Preventing Diabetes During Menopause
Diabetes has rapidly risen around the world to become a global pandemic. According to the International Diabetes Federation, an estimated 537 million adults were living with diabetes in 2021, compared to 108 million in 1980. Diabetes has significant lifespan, financial, and societal impacts. In the U.S., diabetes is the seventh leading cause of death. Fortunately, the primary form of diabetes, what’s called, Type 2 diabetes, is preventable.
Type 2 diabetes results when the pancreas does not produce enough of the hormone insulin. Insulin is critical for moving sugar from the blood into your cells, so low insulin levels cause an unhealthy rise in blood sugar. Sustained periods of high blood sugar are dangerous for the cardiovascular, nervous, and immune systems.
Type 1 diabetes is a genetic condition usually diagnosed in childhood. Unlike type 2 diabetes, it is not preventable or reversible.
Type 2 diabetes frequently develops around the same time women are in the menopause life stage. Your risk of type 2 diabetes depends on a wide range of factors, including your diet, lifestyle, and genetics. Diet and exercise are powerful tools in reducing your risk of developing type 2 diabetes and can even be effective in reversing it.
Type 2 diabetes increases your risk for serious health conditions, including heart disease, stroke, hypertension, blindness, kidney disease, and dementia. Knowing if you’re at risk of being prediabetic and potentially diabetic is the first step toward diabetes prevention and healthy aging.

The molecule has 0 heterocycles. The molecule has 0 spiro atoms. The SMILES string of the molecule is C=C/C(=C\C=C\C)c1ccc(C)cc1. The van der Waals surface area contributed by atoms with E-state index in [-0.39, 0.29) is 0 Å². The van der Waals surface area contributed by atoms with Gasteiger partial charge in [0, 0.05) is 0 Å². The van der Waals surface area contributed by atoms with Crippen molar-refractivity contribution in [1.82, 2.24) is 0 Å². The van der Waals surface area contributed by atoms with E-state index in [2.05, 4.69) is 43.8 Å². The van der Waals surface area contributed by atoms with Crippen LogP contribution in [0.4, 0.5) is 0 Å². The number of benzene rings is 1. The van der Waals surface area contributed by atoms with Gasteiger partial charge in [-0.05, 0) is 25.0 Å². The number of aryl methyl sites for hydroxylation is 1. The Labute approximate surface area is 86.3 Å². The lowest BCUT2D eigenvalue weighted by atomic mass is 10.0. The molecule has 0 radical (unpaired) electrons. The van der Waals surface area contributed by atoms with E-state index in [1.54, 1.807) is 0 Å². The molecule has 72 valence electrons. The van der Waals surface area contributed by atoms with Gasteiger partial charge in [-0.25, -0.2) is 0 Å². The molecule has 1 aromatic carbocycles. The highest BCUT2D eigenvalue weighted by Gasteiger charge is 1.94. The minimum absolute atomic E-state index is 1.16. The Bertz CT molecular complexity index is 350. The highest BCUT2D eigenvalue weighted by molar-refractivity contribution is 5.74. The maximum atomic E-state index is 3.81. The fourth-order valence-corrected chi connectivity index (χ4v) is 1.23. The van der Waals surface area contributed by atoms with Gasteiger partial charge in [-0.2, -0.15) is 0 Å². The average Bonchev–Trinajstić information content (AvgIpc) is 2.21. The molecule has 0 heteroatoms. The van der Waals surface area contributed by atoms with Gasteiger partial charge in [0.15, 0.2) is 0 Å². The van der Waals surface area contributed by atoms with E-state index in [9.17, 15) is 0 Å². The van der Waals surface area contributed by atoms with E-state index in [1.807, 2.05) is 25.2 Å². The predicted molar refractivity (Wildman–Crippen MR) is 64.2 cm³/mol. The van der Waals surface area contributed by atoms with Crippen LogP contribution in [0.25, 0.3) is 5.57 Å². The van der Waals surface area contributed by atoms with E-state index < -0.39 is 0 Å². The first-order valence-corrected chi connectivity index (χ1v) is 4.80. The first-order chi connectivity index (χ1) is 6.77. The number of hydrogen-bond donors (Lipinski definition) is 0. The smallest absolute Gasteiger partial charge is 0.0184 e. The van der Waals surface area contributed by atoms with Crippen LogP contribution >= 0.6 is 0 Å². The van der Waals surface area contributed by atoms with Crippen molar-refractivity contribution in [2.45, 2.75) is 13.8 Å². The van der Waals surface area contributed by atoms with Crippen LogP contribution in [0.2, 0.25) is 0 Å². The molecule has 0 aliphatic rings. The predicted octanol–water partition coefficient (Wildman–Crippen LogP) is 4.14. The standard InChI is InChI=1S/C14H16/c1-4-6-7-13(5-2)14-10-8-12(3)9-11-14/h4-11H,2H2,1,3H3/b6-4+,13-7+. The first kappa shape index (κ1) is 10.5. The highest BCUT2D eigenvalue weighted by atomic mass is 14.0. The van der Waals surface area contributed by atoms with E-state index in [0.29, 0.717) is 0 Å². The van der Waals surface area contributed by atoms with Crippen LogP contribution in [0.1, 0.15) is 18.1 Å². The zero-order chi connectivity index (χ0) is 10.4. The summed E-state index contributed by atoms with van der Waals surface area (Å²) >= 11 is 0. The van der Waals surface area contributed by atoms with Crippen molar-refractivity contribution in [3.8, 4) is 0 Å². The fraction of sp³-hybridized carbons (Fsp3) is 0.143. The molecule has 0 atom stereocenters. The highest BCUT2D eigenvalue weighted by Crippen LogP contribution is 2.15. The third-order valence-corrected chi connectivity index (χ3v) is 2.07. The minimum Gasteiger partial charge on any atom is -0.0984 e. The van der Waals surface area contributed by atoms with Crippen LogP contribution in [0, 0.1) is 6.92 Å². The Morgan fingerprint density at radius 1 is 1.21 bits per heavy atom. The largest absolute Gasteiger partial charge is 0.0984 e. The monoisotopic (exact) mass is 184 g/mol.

Your risk of type 2 diabetes increases with age, especially during perimenopause and the transition to menopause. Women who experience early menopause (before age 45) are at a higher risk for developing diabetes.
Your risk of type 2 diabetes increases if a parent or sibling has type 2 diabetes.
Visceral fat refers to body fat stored deep in the abdomen around the organs. Higher levels of visceral fat have been linked to an increased risk of type 2 diabetes, even when someone is of normal or low body weight.
Visceral fat is stored around the abdomen, so waist measurements are frequently used as an assessment of risk. The risk of type 2 diabetes is higher in women with a waist circumference over 35 inches (88.9 centimeters).
Physical Activity Levels
People who are less physically active are more at risk for developing type 2 diabetes. Both aerobic (cardiovascular) exercise and strength training can improve metabolic health and the body’s ability to use and store energy. Making exercise a regular part of your routine will help you maintain a healthy weight as well as a healthy metabolic system.
Race and Ethnicity
People who identify as Black, Hispanic, Native American, Asian, or Pacific Islander are more likely to develop type 2 diabetes than white people. The role of race and ethnicity on health outcomes is complex and only somewhat understood. Still, research supports that individuals in these higher-risk groups should pay close attention to diabetes prevention.
Blood Lipid Levels
Low levels of high-density lipoprotein (HDL) cholesterol — the “good” cholesterol — and high levels of triglycerides increase the risk of type 2 diabetes. The Study of Women’s Health Across the Nation (SWAN) study found that women are more likely to develop low HDL and high triglycerides during perimenopause.